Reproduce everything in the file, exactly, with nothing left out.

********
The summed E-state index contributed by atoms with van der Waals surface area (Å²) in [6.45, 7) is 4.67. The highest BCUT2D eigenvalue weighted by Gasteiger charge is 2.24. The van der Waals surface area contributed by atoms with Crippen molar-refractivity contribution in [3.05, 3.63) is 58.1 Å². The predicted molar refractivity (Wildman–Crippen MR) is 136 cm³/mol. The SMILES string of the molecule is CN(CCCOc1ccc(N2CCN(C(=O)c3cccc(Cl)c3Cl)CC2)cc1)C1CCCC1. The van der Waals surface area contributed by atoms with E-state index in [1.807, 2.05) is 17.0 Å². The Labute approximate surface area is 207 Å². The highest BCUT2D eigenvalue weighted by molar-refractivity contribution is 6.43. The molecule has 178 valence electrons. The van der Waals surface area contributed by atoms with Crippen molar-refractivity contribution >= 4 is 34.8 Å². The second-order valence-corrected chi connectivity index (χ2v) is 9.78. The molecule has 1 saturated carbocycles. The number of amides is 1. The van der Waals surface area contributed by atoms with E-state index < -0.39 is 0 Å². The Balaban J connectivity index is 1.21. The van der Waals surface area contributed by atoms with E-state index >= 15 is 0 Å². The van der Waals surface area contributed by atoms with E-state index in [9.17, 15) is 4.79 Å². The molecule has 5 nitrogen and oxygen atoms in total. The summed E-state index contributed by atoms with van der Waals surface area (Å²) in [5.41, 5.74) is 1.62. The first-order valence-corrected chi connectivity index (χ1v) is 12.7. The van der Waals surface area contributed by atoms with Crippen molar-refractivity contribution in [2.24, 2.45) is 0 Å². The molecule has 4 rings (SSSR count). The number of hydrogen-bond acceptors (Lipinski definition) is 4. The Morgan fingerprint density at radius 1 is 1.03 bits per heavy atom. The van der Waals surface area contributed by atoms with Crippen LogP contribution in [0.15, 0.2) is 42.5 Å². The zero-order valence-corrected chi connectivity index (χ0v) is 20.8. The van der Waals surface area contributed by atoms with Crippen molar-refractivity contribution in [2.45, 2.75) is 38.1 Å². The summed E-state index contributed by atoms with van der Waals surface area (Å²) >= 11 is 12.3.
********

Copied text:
The summed E-state index contributed by atoms with van der Waals surface area (Å²) in [6.45, 7) is 4.67. The highest BCUT2D eigenvalue weighted by Gasteiger charge is 2.24. The van der Waals surface area contributed by atoms with Crippen molar-refractivity contribution in [3.05, 3.63) is 58.1 Å². The predicted molar refractivity (Wildman–Crippen MR) is 136 cm³/mol. The SMILES string of the molecule is CN(CCCOc1ccc(N2CCN(C(=O)c3cccc(Cl)c3Cl)CC2)cc1)C1CCCC1. The van der Waals surface area contributed by atoms with E-state index in [1.807, 2.05) is 17.0 Å². The Labute approximate surface area is 207 Å². The highest BCUT2D eigenvalue weighted by molar-refractivity contribution is 6.43. The molecule has 178 valence electrons. The van der Waals surface area contributed by atoms with Crippen molar-refractivity contribution >= 4 is 34.8 Å². The second-order valence-corrected chi connectivity index (χ2v) is 9.78. The molecule has 1 saturated carbocycles. The number of amides is 1. The van der Waals surface area contributed by atoms with E-state index < -0.39 is 0 Å². The Balaban J connectivity index is 1.21. The van der Waals surface area contributed by atoms with E-state index >= 15 is 0 Å². The van der Waals surface area contributed by atoms with E-state index in [9.17, 15) is 4.79 Å². The molecule has 5 nitrogen and oxygen atoms in total. The summed E-state index contributed by atoms with van der Waals surface area (Å²) in [5.41, 5.74) is 1.62. The first-order valence-corrected chi connectivity index (χ1v) is 12.7. The van der Waals surface area contributed by atoms with Crippen molar-refractivity contribution in [2.24, 2.45) is 0 Å². The molecule has 4 rings (SSSR count). The number of hydrogen-bond acceptors (Lipinski definition) is 4. The Morgan fingerprint density at radius 1 is 1.03 bits per heavy atom. The van der Waals surface area contributed by atoms with Crippen LogP contribution in [0.15, 0.2) is 42.5 Å². The zero-order valence-corrected chi connectivity index (χ0v) is 20.8. The van der Waals surface area contributed by atoms with Crippen molar-refractivity contribution in [2.45, 2.75) is 38.1 Å². The summed E-state index contributed by atoms with van der Waals surface area (Å²) >= 11 is 12.3.